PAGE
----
So, it isn’t accurate to say the major fighter builders had a cartel arrangement as regards to a major product improvement on the F-4, but they did all have a vested interest in not seeing it happen. Such an aircraft would draw money from the US defence budget that would otherwise go to buying what was coming off their current production lines, as well as jeopardising prospective foreign export sales.

But this didn’t stop the DoD (primarily in the guise of under-Secretary of Defence for Research and Technology Richard DeLauer) wanting the possibility looked at, and so they turned to a somewhat surprising – at the time – alternative.

Boeing.

Now, Boeing might be a big deal in the field now, but at that point they hadn’t built a fighter aircraft that had seen service since the P-26 “Peashooter”, which first flew in 1932. However, Boeing recognised an opportunity, and in fact had already been acquiring expertise on the F-4.

In June 1983 the Boeing Military Airplane Company (BMAC) had won a contract over rival McDonnell Douglas to overhaul F-4Cs of the Air National Guard and Air Force Reserve.

 

This saw BMAC overhaul the aircraft thoroughly, and this and the preliminary work they had conducted in preparation of the bid meant that their engineers had as good an understanding of the Phantom as any.

And so, in September 1983, BMAC offered to the DOD the concept for a modernised F-4; The Boeing Super Phantom.

 

In fact, three options were offered, which would allow customers to customise the Phantoms to as far as their requirements, and wallets, needed.

The first, most basic was to replace the F-4s J79 turbojets with Pratt and Whitney PW1120 turbofans. This brand-new engine, that had only begun full testing a year before, was a cutting edge powerplant that Pratt and Whitney had developed for the Israeli Lavi light fighter project.

 

The -1120 also had the advantage of having seventy percent commonalty with the F100 engine that was used in the F-15 and F-16. Additionally, Pratt and Whitney had already considered the possibility of fitting the new engine to the F-4 and were keen to assist any builder that wanted to market the match up.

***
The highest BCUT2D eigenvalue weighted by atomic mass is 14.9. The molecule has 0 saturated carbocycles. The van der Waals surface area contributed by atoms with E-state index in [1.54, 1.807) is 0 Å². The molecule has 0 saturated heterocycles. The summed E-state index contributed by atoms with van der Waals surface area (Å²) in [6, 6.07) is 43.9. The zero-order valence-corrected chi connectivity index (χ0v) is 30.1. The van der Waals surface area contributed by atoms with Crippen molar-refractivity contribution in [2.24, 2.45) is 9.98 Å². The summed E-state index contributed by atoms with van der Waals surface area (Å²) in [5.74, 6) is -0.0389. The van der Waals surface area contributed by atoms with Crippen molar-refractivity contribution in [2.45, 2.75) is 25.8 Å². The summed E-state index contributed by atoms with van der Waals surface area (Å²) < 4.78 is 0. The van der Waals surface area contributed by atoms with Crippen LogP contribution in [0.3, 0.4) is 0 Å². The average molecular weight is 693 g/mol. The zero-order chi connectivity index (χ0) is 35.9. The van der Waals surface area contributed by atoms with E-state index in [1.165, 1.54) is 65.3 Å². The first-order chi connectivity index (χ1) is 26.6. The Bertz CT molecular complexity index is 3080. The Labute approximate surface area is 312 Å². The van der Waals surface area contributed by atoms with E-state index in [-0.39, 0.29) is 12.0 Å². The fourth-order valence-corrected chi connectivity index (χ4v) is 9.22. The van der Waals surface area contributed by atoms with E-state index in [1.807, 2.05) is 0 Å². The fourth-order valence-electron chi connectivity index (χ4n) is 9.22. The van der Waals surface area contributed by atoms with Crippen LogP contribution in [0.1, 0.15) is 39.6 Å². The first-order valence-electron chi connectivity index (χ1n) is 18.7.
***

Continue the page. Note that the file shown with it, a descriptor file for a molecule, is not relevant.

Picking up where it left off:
With the new engine fit, the F-4’s performance would have been much improved. In contrast to the J79’s, which produced just under 18,000 lbs of thrust each, the -1120 produced 20,600 lbs. They also weighed a thousand pound less than the older engine.

So, a reengined F-4 would immediately lose nearly a tonne in weight and have around fourteen percent more power. This would have greatly improved the F-4s performance.

A Phantom so equipped would have a Thrust-to-Weight of 1.03 to 1, only marginally below that of the F-15 Eagle and significantly better than that of the major Soviet fighters the aircraft would be expected to encounter. All told this was expected by Boeing to have improved the aircraft’s acceleration and turning circle, making it an even more formidable dogfighter.

It would also have removed the infamous smoke trail that Phantoms produced. Might seem a minor point, but in an air combat fight, visibility and target acquisition are critical and smoky trails have the potential to give away an aircraft’s position.

The second option involved fitting a conformal fuel tank as well as the new engines.

This was based on a 1978 exploratory project that Boeing had conducted for the US Air Force to investigate the possibility of such an addition, and that work was dusted off for the Super Phantom proposal. The tank would have been streamlined into the F-4s belly and been capable to carry 5000 litres (1320 gallons) of fuel.

This would allow the Phantom to dispense with the 2,700 litre belly tank that they generally carried on long missions, but with the benefit of actually carrying a greater fuel load in a far more streamlined profile. Indeed, the conformal tank almost matched the total external drop tankage that F-4s could carry on their fuselage and two inner wing pylons, which was around 6,000 litres.

This meant the Super Phantom could have freed up its two inner pylons for additional weapon carriage in comparison to an original F-4, or else still carried the wing tanks for even greater range. And the conformal tank would still be fitted to carry weapon loads such as Sparrow or the upcoming at the time AMRAAM air-to-air missiles.